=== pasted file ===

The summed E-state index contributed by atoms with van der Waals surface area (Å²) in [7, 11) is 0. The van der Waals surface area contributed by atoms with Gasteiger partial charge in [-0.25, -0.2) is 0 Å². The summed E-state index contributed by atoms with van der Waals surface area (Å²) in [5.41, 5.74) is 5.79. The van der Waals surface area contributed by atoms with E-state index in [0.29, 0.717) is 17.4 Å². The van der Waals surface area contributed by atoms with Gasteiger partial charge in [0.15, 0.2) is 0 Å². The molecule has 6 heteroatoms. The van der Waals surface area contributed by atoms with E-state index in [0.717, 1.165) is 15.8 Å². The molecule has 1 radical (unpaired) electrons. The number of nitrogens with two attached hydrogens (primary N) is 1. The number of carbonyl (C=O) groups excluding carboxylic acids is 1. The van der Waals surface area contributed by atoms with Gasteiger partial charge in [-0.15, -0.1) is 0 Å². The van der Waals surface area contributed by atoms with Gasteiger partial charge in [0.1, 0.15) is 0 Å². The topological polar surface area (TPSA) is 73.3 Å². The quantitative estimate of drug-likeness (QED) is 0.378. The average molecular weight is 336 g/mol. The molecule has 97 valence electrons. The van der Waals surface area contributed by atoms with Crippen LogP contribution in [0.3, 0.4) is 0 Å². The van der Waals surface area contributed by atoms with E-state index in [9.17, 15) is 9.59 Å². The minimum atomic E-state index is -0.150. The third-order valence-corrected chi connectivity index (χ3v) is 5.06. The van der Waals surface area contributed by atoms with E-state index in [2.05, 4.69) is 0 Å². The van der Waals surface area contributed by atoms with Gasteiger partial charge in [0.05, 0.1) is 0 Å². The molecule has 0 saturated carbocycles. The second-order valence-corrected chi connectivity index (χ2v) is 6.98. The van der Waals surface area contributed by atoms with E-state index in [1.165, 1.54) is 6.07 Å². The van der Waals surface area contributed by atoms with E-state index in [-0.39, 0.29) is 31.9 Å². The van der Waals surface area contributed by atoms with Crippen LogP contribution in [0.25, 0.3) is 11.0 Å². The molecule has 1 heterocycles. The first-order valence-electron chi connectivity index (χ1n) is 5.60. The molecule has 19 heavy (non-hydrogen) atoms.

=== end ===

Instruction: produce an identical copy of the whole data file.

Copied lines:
The summed E-state index contributed by atoms with van der Waals surface area (Å²) in [7, 11) is 0. The van der Waals surface area contributed by atoms with Gasteiger partial charge in [-0.25, -0.2) is 0 Å². The summed E-state index contributed by atoms with van der Waals surface area (Å²) in [5.41, 5.74) is 5.79. The van der Waals surface area contributed by atoms with E-state index in [0.29, 0.717) is 17.4 Å². The van der Waals surface area contributed by atoms with Gasteiger partial charge in [0.15, 0.2) is 0 Å². The molecule has 6 heteroatoms. The van der Waals surface area contributed by atoms with E-state index in [0.717, 1.165) is 15.8 Å². The molecule has 1 radical (unpaired) electrons. The number of nitrogens with two attached hydrogens (primary N) is 1. The number of carbonyl (C=O) groups excluding carboxylic acids is 1. The van der Waals surface area contributed by atoms with Gasteiger partial charge in [-0.15, -0.1) is 0 Å². The van der Waals surface area contributed by atoms with Gasteiger partial charge in [0.1, 0.15) is 0 Å². The topological polar surface area (TPSA) is 73.3 Å². The quantitative estimate of drug-likeness (QED) is 0.378. The average molecular weight is 336 g/mol. The molecule has 97 valence electrons. The van der Waals surface area contributed by atoms with Crippen LogP contribution in [0.3, 0.4) is 0 Å². The van der Waals surface area contributed by atoms with E-state index in [9.17, 15) is 9.59 Å². The minimum atomic E-state index is -0.150. The third-order valence-corrected chi connectivity index (χ3v) is 5.06. The van der Waals surface area contributed by atoms with E-state index in [2.05, 4.69) is 0 Å². The van der Waals surface area contributed by atoms with Gasteiger partial charge in [0.05, 0.1) is 0 Å². The molecule has 0 saturated carbocycles. The second-order valence-corrected chi connectivity index (χ2v) is 6.98. The van der Waals surface area contributed by atoms with E-state index in [1.165, 1.54) is 6.07 Å². The van der Waals surface area contributed by atoms with E-state index in [-0.39, 0.29) is 31.9 Å². The van der Waals surface area contributed by atoms with Crippen LogP contribution in [0.25, 0.3) is 11.0 Å². The molecule has 1 heterocycles. The first-order valence-electron chi connectivity index (χ1n) is 5.60. The molecule has 19 heavy (non-hydrogen) atoms.